UAE-based Farnek launches PowerTek a digital solution to support the Middle East hospitality industry’s efforts to achieve critical milestones towards net zero. Hotels can reduce their carbon emissions by up to 700 tonnes annually, saving as much as AED 384,000 and AED 133,000 on energy and water consumption.
DUBAI, UNITED ARAB EMIRATES – UAE-based smart and green facilities management company Farnek has launched a new state-of-the-art online remote digital platform called PowerTek, which was developed by in-house experts, at Farnek’s innovative digital solutions, sister company HITEK.
The comprehensive and data-driven energy performance monitoring tool supports hotels and the wider business community, through efficient measuring, tracking, monitoring and benchmarking of energy and water consumption as well as waste management.
“This analysis helps to reduce carbon emissions, which are key to fulfilling any roadmap towards net zero,” said Nadia Ibrahim, Director – Consultancy & Sustainability at Farnek.
PowerTek analyses consumption and waste, with respect to multiple variables that can influence a hotel’s environmental metrics such as occupancy, guest nights, number of guest rooms, F&B covers, guest profiles, staff hours, air-conditioned areas as well as general weather conditions. This helps hotels to maintain higher operational efficiency, lower costs and the associated carbon emissions.
“Following the science, to prevent irreversible climate change, we must restrict the global increase in temperature to 1.5°C. To achieve this, the net emissions of greenhouse gases (CO2e) will need to be reduced by up to 50% by 2030 and reach net zero levels by around 2050.
“Putting that into perspective, according to an international study by Sustainable Hospitality Alliance, the hospitality industry needs to reduce its carbon emissions by 66% per room by 2030, and by 90% per room by 2050. Currently the hospitality industry is responsible for 8% of global greenhouse gas emissions.
“These statistics clearly underscore the urgency of combatting climate change. Hotels have just seven years to reduce their emissions by nearly two thirds,” added Ibrahim. According to Farnek’s analysis, which uses data from its own hotel clients as well as comparing EGBC & Cornell Hotel benchmarking studies, four and five-star hotels have the potential to save up to 10% annually on their utility consumption.
“These hotels spend an average of AED 5.16 million per year on their utility bills, so they could save up to AED 384,000 and AED 133,000 on energy and water consumption respectively, as well as additional cost savings in waste disposal which could also reduce their carbon emissions by up to 700 tonnes annually,” she said.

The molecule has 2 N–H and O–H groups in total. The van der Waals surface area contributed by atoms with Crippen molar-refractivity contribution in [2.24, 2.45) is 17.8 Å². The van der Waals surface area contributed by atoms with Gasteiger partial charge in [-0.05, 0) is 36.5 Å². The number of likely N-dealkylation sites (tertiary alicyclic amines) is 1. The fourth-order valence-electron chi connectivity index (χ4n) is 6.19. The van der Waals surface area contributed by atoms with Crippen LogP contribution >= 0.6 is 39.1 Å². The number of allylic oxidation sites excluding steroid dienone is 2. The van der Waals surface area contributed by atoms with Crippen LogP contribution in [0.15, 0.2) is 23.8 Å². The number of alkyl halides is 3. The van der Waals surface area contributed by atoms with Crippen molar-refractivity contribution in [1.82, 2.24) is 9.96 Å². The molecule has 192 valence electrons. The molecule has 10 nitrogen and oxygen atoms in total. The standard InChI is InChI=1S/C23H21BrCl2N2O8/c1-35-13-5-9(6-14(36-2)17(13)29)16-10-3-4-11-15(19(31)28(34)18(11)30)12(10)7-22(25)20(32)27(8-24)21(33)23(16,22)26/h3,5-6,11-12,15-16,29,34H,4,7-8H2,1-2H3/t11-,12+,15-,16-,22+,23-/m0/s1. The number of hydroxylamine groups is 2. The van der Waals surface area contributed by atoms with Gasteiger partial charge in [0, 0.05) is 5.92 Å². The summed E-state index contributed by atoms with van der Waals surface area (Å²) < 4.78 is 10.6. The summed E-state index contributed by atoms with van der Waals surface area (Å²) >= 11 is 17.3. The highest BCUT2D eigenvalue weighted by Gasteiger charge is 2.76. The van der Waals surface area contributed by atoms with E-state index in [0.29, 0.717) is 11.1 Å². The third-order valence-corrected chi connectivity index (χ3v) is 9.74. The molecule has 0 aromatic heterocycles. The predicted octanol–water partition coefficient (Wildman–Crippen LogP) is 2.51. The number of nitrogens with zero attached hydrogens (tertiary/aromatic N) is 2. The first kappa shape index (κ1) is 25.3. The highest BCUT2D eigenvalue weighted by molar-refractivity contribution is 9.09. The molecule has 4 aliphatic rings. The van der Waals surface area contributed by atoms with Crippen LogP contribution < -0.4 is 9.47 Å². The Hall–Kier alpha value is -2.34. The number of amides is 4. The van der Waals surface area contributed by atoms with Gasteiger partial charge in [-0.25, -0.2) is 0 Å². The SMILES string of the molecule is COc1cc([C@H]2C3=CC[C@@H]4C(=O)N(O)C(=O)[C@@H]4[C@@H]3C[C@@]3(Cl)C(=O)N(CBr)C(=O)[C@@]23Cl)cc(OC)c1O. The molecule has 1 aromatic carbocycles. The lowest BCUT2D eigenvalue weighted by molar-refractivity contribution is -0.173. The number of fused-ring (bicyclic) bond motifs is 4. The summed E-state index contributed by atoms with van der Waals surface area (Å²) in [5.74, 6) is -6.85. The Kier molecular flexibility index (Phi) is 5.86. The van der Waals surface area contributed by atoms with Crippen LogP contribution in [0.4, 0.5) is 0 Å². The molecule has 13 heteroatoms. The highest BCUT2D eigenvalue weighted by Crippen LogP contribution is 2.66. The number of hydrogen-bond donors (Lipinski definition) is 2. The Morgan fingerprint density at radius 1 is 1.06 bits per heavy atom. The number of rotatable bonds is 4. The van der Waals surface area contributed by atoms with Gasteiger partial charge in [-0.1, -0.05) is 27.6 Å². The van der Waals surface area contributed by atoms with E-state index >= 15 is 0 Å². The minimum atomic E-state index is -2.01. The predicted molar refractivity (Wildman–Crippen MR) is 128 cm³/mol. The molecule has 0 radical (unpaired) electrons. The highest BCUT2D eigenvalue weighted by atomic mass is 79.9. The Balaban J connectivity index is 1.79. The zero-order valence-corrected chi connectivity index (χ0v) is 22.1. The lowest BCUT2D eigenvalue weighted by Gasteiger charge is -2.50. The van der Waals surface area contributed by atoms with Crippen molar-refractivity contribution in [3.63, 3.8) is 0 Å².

The launch of PowerTek coincides with a recent announcement by Dubai’s Department of Economy and Tourism (DET), to reintroduce a Carbon Calculator tool that measures the carbon footprint within Dubai’s hospitality sector. Every month, hotels are now mandated to submit their consumption of nine carbon emission sources: electricity, water, district cooling, liquefied petroleum gas, landfill waste, recycled waste, petrol, diesel and refrigerants. This information is collated and analysed by the DET to provide industry insights on the sector’s collective carbon footprint.
“PowerTek is an upgraded replacement for Hotel Optimizer a digital tool that has been supporting hotels throughout the Middle East for the past 20 years. A key part of the upgrade is that this new platform now has a greater flexibility to be integrated with any energy meter, existing BMS systems, connected IoT sensors, CAFM as well as analysing data entered manually, such as updated and ongoing consumption data from utility providers,” commented Javeria Aijaz, managing director of HITEK.
The digital tool can also benchmark a hotel’s performance against its own historical data, making relevant comparisons with its peers based on an energy utilisation index EUI (kWh/m2/year), water utilisation index WUI (litres/guest nights), waste generation (kg/guest night), waste diversion, carbon emissions as well as other operational costs.
“Decarbonisation has become a commercial imperative, not only for the hospitality industry, but for all business sectors. It not only plays a crucial role in limiting global warming, but hotels in particular can reduce up to 60% of their total emissions by adopting energy efficient measures alone,” said Ibrahim.
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